"It educated the world", Sherman explains.Read more...
"It educated the world", Sherman explains. "People knew about how the Third Reich treated Jews and, to some extent, gypsies and political prisoners. But very little had come out about their treatment of homosexuals".
Gays were arrested and interned at work camps prior to the genocide of Jews, gypsies, and handicapped, and continued to be imprisoned even after the fall of the Third Reich and liberation of the camps. The play "Bent" highlights the reason why -- a largely ignored German law, Paragraph 175, making homosexuality a criminal offense, which Hitler reactivated and strengthened during his rise to power.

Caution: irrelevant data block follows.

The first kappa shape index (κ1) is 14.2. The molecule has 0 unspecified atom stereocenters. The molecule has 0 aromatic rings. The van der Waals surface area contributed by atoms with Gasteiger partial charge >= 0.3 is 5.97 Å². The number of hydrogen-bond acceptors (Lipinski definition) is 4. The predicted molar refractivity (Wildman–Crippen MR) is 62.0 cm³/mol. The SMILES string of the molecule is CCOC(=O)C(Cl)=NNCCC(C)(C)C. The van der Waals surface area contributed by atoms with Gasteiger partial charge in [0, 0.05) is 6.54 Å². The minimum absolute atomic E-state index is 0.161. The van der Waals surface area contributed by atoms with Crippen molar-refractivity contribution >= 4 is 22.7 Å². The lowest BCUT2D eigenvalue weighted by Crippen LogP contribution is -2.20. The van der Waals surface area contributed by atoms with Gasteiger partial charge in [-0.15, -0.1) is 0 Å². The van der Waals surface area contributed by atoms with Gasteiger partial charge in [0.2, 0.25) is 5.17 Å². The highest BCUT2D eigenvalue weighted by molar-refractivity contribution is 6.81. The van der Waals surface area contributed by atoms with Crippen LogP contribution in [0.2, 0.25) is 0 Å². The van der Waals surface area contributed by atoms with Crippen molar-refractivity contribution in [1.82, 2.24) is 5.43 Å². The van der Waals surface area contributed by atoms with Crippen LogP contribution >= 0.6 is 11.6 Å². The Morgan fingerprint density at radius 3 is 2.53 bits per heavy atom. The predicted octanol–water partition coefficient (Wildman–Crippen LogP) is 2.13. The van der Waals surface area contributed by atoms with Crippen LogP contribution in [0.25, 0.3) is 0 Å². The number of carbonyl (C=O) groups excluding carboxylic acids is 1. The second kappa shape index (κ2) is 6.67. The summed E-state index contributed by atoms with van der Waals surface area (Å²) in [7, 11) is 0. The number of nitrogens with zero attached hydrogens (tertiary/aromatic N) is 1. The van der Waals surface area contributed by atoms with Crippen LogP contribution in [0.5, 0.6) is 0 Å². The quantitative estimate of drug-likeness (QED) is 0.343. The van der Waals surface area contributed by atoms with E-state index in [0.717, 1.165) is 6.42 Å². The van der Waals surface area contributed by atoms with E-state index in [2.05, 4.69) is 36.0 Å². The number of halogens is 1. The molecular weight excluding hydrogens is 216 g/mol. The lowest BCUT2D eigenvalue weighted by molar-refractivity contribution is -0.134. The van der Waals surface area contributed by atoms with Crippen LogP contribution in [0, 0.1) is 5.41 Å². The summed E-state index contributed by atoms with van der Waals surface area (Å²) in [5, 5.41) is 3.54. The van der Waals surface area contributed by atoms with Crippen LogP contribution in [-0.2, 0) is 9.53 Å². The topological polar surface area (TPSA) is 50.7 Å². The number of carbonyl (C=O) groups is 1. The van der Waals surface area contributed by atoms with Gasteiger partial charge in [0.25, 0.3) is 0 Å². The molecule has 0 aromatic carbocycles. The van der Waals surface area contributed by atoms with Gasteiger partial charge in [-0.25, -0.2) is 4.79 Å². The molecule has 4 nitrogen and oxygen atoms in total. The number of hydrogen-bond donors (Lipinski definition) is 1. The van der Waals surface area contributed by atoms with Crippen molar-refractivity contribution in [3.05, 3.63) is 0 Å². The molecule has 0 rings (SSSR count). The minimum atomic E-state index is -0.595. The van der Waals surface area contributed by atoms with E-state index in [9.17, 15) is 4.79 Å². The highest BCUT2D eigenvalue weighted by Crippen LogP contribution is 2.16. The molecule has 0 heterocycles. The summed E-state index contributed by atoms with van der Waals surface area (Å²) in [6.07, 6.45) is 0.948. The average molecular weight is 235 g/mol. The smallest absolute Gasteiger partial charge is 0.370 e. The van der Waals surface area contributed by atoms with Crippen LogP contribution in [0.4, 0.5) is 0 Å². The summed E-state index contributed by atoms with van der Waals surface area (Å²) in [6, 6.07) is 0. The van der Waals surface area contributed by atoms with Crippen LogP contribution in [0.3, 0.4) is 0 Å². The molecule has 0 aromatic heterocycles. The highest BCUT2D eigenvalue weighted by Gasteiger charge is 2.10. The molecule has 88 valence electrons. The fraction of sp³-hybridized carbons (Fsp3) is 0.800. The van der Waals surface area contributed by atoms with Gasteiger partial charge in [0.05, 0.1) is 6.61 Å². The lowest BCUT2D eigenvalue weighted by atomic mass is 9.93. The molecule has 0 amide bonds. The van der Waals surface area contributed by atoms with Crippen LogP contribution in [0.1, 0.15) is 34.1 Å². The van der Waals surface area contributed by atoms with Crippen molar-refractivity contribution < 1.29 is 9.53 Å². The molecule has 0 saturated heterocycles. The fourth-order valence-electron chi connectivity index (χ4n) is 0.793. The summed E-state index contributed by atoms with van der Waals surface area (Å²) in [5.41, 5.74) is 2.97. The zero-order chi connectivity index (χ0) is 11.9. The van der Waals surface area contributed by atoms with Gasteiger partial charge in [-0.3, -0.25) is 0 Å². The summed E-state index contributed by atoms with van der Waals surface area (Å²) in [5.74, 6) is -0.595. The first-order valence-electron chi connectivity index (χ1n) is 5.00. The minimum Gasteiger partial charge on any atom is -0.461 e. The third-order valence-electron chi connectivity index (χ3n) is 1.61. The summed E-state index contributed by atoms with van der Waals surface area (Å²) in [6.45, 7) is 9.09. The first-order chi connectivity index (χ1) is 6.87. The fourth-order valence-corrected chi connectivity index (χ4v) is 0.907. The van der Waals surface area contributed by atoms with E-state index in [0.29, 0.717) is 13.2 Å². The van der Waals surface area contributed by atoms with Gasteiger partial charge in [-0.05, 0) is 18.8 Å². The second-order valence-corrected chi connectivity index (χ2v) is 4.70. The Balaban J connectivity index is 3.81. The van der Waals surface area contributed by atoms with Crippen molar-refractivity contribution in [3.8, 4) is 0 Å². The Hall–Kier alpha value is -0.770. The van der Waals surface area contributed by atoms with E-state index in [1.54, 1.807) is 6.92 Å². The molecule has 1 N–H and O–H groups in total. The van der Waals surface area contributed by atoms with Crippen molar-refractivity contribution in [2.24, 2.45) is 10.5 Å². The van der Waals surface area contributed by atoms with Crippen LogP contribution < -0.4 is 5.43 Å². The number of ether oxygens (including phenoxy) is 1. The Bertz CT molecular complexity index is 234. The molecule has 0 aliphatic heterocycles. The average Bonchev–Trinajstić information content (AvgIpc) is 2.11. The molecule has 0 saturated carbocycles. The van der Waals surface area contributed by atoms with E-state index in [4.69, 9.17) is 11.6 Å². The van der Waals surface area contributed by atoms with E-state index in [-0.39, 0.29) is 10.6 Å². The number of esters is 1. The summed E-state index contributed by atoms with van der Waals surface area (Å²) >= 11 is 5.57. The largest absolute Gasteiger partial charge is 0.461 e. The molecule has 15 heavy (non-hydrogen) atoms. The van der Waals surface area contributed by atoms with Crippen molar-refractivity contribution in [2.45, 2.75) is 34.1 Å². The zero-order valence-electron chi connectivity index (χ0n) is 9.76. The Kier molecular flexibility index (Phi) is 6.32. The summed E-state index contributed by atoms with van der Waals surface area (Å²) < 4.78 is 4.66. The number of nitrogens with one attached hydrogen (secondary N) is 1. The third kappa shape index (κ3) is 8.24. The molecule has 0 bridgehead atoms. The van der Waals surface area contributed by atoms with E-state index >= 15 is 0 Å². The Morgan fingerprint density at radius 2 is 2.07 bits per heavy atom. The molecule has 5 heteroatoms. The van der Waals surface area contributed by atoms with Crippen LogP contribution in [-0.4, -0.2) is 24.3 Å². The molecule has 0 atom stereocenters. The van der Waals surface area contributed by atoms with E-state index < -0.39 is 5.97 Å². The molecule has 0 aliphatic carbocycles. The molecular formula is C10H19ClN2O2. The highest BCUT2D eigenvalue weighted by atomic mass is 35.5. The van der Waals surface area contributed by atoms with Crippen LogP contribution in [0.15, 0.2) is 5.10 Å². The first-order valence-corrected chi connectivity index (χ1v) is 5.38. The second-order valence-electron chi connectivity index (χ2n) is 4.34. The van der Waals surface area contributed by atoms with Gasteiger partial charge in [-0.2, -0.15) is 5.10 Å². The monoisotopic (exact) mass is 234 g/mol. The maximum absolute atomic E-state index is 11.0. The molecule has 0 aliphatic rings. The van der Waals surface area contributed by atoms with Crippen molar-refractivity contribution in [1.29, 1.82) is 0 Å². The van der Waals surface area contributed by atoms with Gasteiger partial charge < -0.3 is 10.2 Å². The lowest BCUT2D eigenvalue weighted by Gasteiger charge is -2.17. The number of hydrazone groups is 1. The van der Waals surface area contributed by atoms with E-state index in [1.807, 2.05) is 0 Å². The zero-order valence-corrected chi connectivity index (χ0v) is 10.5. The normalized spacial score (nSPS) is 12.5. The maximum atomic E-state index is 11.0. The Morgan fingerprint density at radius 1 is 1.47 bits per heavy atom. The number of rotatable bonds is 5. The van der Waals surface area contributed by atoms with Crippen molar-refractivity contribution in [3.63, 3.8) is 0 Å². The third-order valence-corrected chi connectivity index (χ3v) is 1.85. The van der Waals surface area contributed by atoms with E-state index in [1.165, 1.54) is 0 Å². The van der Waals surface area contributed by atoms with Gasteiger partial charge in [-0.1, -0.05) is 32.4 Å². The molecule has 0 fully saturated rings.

Critics' reactions to the play ranged from exuberant to, in Sherman's words, "appalled, shocked frightened. A few of them were gay, but they didn't want to see this kind of thing on stage". Audiences, on the other hand, would regularly respond with, at first, stunned silence. But then, "would rise and scream and yell and it was pandemonium".
In 1980, the play was produced on Broadway to equal acclaim, starring Richard Gere. It has continued to be produced in every sort of venue: major theatres, regional theatres, universities, even high schools. And in at least 38 countries.
"Bent" has not only been one of the great plays of our time, but one of the most socially monumental. It is sure to continue to move and change people for generations to come.